With his 2000 film Almost Famous, Cameron Crowe nailed the life of a young breakout rock ‘n’ roll band in the 1970s and the circuslike atmosphere that surrounded them, from the crew who traded a human girl for a case of beer to the hangers-on who filled the halls of the Riot House in Hollywood. Fast forward 16 years in filmmaking and 43 years in actual concert touring and we arrive at Crowe’s modern-day take on the lives of those who work behind the scenes—a fairy-tale series called Roadies.
At first glance, it seems like everything Crowe got right about touring life in the 1970s he got wrong about touring life in the year 2016. How do I know? I’ve been touring since the year 1996 with bands as varied as Motion City Soundtrack, Anthrax, Garbage and Fall Out Boy. Equal parts technician and adult babysitter, I’ve stuck it out because I love traveling the world and I love music. It’s difficult to watch my profession dramatized on screen in the best of circumstances.
So I winced through the show’s flagrant disregard for basic safety, its techies skateboarding across the stage and its tour accountant gathering everyone smack in the middle of setup to discuss pay cuts and firings. But eventually I managed to suspend my disbelief for the sake of taking this show for what it is: entertainment. I’m going to be the contrarian amongst those in my profession and say that this series, following the exploits of the fictional Staton-House Band, is off to a decent start. Outside of the pretty impeccable set design (convincing lighting and audio rigs, properly stickered and stenciled road cases), there are a few things Roadies gets right in the first episode that give me some hope for the series.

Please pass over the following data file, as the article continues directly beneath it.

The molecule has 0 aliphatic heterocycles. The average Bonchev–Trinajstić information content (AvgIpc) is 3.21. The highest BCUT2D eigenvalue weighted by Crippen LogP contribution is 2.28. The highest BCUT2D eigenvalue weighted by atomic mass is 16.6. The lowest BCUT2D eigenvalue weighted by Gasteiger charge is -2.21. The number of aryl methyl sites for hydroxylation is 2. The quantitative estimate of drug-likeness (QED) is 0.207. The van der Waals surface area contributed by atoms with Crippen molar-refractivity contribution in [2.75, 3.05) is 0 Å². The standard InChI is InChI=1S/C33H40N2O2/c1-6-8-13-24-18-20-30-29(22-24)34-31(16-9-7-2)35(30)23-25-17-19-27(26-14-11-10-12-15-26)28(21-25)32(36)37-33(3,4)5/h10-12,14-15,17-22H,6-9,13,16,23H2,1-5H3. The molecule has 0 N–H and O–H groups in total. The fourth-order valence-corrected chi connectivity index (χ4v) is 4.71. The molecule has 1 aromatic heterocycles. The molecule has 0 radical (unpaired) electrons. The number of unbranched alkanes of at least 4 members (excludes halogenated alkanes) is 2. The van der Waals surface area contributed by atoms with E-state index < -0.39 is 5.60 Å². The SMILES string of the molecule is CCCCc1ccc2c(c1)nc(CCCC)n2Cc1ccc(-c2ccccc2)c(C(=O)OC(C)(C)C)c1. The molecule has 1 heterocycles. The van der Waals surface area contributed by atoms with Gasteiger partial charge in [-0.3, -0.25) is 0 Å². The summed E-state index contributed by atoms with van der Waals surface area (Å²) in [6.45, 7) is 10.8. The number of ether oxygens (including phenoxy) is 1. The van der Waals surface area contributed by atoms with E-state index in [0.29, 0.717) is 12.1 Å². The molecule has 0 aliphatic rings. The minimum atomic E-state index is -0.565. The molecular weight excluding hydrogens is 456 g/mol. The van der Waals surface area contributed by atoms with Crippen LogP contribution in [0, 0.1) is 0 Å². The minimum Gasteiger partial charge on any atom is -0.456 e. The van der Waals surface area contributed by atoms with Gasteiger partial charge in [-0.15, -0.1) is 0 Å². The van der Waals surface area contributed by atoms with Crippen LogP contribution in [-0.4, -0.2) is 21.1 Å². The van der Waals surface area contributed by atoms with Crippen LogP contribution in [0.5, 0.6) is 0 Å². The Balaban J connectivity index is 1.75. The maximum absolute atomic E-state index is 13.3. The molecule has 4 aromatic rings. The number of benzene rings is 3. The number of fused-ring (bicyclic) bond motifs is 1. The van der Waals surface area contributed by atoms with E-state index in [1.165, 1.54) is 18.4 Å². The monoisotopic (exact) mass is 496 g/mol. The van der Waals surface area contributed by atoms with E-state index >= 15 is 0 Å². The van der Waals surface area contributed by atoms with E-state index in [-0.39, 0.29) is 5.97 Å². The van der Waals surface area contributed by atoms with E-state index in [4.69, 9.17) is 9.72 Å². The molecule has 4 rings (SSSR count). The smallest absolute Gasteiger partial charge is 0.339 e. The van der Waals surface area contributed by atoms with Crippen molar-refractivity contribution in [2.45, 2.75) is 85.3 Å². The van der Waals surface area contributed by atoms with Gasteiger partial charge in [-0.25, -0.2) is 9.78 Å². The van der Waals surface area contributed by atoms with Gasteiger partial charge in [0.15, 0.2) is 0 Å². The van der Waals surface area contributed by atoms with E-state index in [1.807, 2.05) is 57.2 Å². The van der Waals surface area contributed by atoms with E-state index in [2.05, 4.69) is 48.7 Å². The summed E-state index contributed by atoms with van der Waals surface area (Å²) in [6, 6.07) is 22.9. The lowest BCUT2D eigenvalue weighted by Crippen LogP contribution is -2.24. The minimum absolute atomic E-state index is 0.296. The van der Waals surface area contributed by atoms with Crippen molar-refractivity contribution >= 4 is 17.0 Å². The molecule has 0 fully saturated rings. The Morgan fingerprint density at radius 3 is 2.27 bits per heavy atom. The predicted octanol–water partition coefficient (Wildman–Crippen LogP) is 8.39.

EVERYONE LOVES A GOOD CUP OF COFFEE
Coffee is the fuel of any good rock ‘n’ roll production—just ask the local production runner how many Starbucks runs they’re making a day between band and crew. It may have been cocaine back in the day, but health and safety took over in the ‘90s and now we have all manner of coffee keeping everyone working and focused. Wesley, the fictional guitar tech played by real-life rapper Machine Gun Kelly, is known for his amazing cup of espresso, which sounds silly, but the detail of the tech with the espresso maker at his work station is an actual thing I’ve seen time and time again. For future reference, I take mine black, preferably iced.
It isn’t pretty, but it’s a fact. I guess living in the bubble of rock ‘n’ roll and touring I’ve come to accept that I have lived a suspended adolescence well into my late 30s. For years I felt like nothing mattered—that I was protected from reality by existing outside of the “real world.” Everything from chemical excess to random one-night sex is very much part of touring, although a lot of it is happening behind closed doors and people aren’t talking about it for fear of their jobs. The bit with Staton-House Band tour manager Bill (Luke Wilson) having hotel-room sex with the nearly underage daughter of the promoter in the opening scene isn’t so far-fetched, but I would suspect the real-life Bill would be more discreet about it, and most definitely would have known it was the promoter’s daughter beforehand.
It’s a very don’t-ask-don’t-tell environment on the road, but depending on where you are in the world and what kind of circles you run in, you may have shared a night or two with some of the same women or men. In Almost Famous Crowe referred to them as “band-aids” or by the more disparaging term: groupies. These days, with the popularity of social media, everyone is a lot more careful about who they choose to spend their time with away from the stage lest they end up having some risqué photos end up all over someone’s Facebook feed like Bill does. Most people on tour have significant others, husbands, wives, kids and families, so there isn’t that feel of wild free love anymore. You’re more likely to be outcast by your crew than to be embraced for advertising it, even though it totally still happens all of the time. I mean… sex, drugs and rock ‘n’ roll, right?